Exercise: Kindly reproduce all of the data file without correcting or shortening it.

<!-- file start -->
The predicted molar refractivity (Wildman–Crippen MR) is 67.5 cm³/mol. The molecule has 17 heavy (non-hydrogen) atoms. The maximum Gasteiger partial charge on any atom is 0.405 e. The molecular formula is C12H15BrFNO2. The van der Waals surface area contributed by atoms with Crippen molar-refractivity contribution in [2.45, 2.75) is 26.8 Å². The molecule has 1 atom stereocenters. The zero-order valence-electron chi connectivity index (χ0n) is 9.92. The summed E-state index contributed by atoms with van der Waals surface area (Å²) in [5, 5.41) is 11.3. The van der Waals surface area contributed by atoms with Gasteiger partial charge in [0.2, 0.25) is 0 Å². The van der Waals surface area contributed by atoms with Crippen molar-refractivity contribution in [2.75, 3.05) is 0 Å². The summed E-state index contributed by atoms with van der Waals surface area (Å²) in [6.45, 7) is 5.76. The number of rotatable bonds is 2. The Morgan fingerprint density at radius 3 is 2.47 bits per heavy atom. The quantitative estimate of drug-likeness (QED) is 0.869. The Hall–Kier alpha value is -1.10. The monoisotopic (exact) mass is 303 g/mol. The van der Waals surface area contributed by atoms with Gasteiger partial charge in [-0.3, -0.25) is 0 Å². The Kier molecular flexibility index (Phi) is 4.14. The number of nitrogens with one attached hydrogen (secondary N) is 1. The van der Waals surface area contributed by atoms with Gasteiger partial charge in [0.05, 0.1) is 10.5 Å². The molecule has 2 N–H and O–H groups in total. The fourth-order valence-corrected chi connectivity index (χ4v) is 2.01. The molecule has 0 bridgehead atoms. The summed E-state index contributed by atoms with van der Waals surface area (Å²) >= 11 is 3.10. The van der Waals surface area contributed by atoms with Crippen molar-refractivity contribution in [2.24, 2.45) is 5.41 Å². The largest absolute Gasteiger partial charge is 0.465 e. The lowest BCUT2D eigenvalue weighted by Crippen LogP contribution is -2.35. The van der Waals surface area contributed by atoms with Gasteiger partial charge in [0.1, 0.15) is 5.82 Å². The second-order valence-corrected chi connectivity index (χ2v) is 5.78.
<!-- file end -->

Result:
The predicted molar refractivity (Wildman–Crippen MR) is 67.5 cm³/mol. The molecule has 17 heavy (non-hydrogen) atoms. The maximum Gasteiger partial charge on any atom is 0.405 e. The molecular formula is C12H15BrFNO2. The van der Waals surface area contributed by atoms with Crippen molar-refractivity contribution in [2.45, 2.75) is 26.8 Å². The molecule has 1 atom stereocenters. The zero-order valence-electron chi connectivity index (χ0n) is 9.92. The summed E-state index contributed by atoms with van der Waals surface area (Å²) in [5, 5.41) is 11.3. The van der Waals surface area contributed by atoms with Gasteiger partial charge in [0.2, 0.25) is 0 Å². The van der Waals surface area contributed by atoms with Crippen molar-refractivity contribution in [2.75, 3.05) is 0 Å². The summed E-state index contributed by atoms with van der Waals surface area (Å²) in [6.45, 7) is 5.76. The number of rotatable bonds is 2. The Morgan fingerprint density at radius 3 is 2.47 bits per heavy atom. The quantitative estimate of drug-likeness (QED) is 0.869. The Hall–Kier alpha value is -1.10. The monoisotopic (exact) mass is 303 g/mol. The van der Waals surface area contributed by atoms with Gasteiger partial charge in [-0.3, -0.25) is 0 Å². The Kier molecular flexibility index (Phi) is 4.14. The number of nitrogens with one attached hydrogen (secondary N) is 1. The van der Waals surface area contributed by atoms with Gasteiger partial charge in [0.05, 0.1) is 10.5 Å². The molecule has 2 N–H and O–H groups in total. The fourth-order valence-corrected chi connectivity index (χ4v) is 2.01. The molecule has 0 bridgehead atoms. The summed E-state index contributed by atoms with van der Waals surface area (Å²) >= 11 is 3.10. The van der Waals surface area contributed by atoms with Crippen molar-refractivity contribution in [2.24, 2.45) is 5.41 Å². The largest absolute Gasteiger partial charge is 0.465 e. The lowest BCUT2D eigenvalue weighted by Crippen LogP contribution is -2.35. The van der Waals surface area contributed by atoms with Gasteiger partial charge in [0.1, 0.15) is 5.82 Å². The second-order valence-corrected chi connectivity index (χ2v) is 5.78.